Tumors and Tumor-Like Lesions of the Pediatric Hand and Wrist: Clinical Presentation and Risk Factors for Malignancy
Akbar N Syed, MD, David Kell, BS, Pille-Riin Värk, MD, Alexandre Arkader, MD, Sulagna Sarkar, MS and Apurva S. Shah, MD MBA, The Children's Hospital of Philadelphia, Philadelphia, PA
Introduction: Malignant tumors of the pediatric hand and wrist are rare. We hypothesize that pain, large size, and palm/wrist location are risk factors for malignancy in children.
Methods: Patients <19 years of age presenting with hand and wrist tumors or tumor-like lesions from 2008-2022 at a single tertiary-care childrenâ€™s hospital were identified using CPT and ICD codes. Patients with skin lesions, commonly encountered subcutaneous masses (lipomas, ganglion cysts, and sebaceous cysts), multiple hereditary exostosis, and Ollier disease were excluded. Data collected included demographics, clinical presentation, imaging features, and surgical management. Risk factors for malignancy were determined using receiver operating characteristic and descriptive statistical analysis.
Results: 327 tumors and tumor-like lesions were identified in 312 patients, with a mean age of 10.1 ± 4.6 years (Table 1). 315 (96.3%) lesions were benign, and 12 (3.7%) lesions were malignant. Most common benign bone tumors were osteochondroma (75/160, 46.9%) and enchondroma (50/160, 31.3%), while most common benign soft tissue masses were vascular malformation (39/155, 25.2%) and giant cell tumor of tendon sheath (30/155, 19.3%), all located most commonly in the digit. All malignant tumors (3 bone, 9 soft tissue) were located in the palm or wrist. Epithelioid sarcoma (4/9) and synovial sarcoma (2/9) were the most common soft tissue malignancies and osteosarcoma (3/3) was the only malignant bone tumor. Overall, most common presenting complaint was swelling (63%) and pain (19.9%) while the primary reason for surgical intervention was pain (30.3%). Among benign lesions, 85.4% (269/315) underwent excision/curettage with a recurrence rate of 7.8% (21/269). Size >11.4 mm (p<0.001) and palm/wrist location (p<0.001) were risk factors for malignancy. ROC analysis showed age and pain ratings as poor predictors of malignancy. Among bone tumors, aggressive zone of transition, periosteal reaction, and cortical destruction were radiographic risk factors for malignancy (all, p<0.001). (Table 2)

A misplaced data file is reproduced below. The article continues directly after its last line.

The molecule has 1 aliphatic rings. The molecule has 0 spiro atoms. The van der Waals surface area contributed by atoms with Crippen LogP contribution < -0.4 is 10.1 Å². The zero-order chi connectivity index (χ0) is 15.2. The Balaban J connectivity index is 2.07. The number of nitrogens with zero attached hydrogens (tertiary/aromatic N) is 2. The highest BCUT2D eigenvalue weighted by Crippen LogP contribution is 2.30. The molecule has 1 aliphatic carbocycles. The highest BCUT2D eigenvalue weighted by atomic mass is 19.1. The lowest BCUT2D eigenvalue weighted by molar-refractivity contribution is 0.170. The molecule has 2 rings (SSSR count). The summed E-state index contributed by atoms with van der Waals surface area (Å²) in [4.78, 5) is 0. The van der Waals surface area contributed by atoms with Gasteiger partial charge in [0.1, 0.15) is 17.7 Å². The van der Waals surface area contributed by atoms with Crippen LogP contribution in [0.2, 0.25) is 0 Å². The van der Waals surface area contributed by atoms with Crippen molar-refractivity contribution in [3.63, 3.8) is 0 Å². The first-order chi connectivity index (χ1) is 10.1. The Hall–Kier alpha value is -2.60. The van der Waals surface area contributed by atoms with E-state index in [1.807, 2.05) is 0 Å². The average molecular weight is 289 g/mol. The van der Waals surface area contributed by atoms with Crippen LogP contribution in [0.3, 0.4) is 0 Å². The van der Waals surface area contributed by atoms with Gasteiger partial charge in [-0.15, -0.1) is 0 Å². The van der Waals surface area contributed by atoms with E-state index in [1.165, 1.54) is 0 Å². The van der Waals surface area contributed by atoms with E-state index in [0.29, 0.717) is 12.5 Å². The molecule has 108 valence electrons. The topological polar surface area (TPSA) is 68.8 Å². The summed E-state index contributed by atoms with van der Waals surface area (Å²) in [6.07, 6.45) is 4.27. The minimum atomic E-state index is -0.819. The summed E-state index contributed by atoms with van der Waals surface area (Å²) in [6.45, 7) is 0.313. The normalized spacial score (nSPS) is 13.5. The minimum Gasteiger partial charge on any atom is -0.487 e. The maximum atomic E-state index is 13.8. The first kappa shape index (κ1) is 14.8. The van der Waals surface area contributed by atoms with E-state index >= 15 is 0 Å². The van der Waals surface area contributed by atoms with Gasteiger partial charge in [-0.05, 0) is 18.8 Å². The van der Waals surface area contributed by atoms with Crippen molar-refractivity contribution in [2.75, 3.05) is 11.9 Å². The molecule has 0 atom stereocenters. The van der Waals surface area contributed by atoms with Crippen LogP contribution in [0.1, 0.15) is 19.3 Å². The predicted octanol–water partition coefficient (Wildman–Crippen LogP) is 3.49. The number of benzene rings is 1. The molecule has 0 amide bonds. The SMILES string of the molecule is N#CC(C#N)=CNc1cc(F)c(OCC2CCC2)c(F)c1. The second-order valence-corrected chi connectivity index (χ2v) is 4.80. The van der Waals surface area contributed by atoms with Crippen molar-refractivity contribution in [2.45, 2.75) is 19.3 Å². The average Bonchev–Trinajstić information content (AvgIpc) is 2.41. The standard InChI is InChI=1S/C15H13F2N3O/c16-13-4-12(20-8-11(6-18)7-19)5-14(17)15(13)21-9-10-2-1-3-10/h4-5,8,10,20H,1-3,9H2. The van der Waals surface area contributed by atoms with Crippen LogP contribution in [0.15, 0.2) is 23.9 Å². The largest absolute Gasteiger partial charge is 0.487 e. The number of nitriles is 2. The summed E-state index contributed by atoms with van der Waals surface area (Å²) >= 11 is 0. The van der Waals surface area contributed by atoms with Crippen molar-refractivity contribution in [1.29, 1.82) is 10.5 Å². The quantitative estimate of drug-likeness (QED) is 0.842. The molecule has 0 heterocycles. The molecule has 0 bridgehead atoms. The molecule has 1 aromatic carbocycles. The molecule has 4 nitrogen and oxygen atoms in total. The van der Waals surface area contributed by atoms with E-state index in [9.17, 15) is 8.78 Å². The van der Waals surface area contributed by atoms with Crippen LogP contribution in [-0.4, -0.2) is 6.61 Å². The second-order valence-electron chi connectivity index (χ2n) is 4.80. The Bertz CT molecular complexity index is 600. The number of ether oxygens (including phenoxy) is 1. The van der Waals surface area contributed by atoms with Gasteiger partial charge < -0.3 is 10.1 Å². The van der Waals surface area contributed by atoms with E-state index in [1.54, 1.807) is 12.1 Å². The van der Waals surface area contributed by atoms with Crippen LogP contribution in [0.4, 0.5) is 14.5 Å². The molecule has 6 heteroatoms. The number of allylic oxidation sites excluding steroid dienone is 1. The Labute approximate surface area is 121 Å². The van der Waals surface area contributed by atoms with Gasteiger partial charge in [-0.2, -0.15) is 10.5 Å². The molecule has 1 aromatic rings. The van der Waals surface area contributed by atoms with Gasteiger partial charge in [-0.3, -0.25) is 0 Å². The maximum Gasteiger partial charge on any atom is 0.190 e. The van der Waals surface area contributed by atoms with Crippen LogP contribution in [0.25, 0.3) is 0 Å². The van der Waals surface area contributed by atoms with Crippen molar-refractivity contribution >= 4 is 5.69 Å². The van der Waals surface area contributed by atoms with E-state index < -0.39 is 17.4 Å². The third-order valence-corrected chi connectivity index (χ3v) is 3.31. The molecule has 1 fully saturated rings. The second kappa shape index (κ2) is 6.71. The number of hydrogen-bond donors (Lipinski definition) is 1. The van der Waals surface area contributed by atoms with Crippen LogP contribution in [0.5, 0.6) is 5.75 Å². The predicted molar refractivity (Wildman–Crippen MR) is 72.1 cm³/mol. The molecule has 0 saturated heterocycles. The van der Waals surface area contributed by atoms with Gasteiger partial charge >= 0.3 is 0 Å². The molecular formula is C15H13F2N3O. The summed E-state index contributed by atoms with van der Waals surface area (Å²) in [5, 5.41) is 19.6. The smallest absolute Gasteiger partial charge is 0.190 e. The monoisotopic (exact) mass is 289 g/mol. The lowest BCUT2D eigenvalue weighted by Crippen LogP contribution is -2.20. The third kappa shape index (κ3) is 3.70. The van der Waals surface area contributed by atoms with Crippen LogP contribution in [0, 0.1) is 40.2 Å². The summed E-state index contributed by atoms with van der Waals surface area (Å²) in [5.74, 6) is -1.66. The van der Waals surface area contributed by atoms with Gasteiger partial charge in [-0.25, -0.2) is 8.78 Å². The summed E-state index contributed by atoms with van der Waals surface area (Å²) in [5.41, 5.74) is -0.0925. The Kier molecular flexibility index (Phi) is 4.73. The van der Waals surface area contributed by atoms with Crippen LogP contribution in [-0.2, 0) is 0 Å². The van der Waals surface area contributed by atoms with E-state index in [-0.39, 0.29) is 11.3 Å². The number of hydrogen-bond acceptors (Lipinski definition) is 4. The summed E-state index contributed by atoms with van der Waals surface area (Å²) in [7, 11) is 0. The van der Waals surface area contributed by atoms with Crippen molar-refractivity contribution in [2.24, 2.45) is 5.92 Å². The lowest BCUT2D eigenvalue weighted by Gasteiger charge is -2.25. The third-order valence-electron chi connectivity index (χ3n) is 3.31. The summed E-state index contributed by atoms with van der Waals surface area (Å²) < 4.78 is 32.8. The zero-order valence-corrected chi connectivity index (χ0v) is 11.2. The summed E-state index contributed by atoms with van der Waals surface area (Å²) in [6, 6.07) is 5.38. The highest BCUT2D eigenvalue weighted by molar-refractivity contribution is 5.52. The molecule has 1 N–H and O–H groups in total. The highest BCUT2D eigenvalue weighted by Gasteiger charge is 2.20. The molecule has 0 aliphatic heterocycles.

Conclusions: Most common tumor/tumor-like conditions of the pediatric hand and wrist include osteochondromas, enchondromas, vascular malformations, and giant cell tumor of tendon sheath. Tumors sized >11.4 mm and tumors located at palm/wrist likely represent malignancies and should be approached with caution. Overall recurrence rate following excision of benign pediatric hand and wrist tumors is low.
Tumors of the Pediatric Hand & Wrist Table 1.jpg
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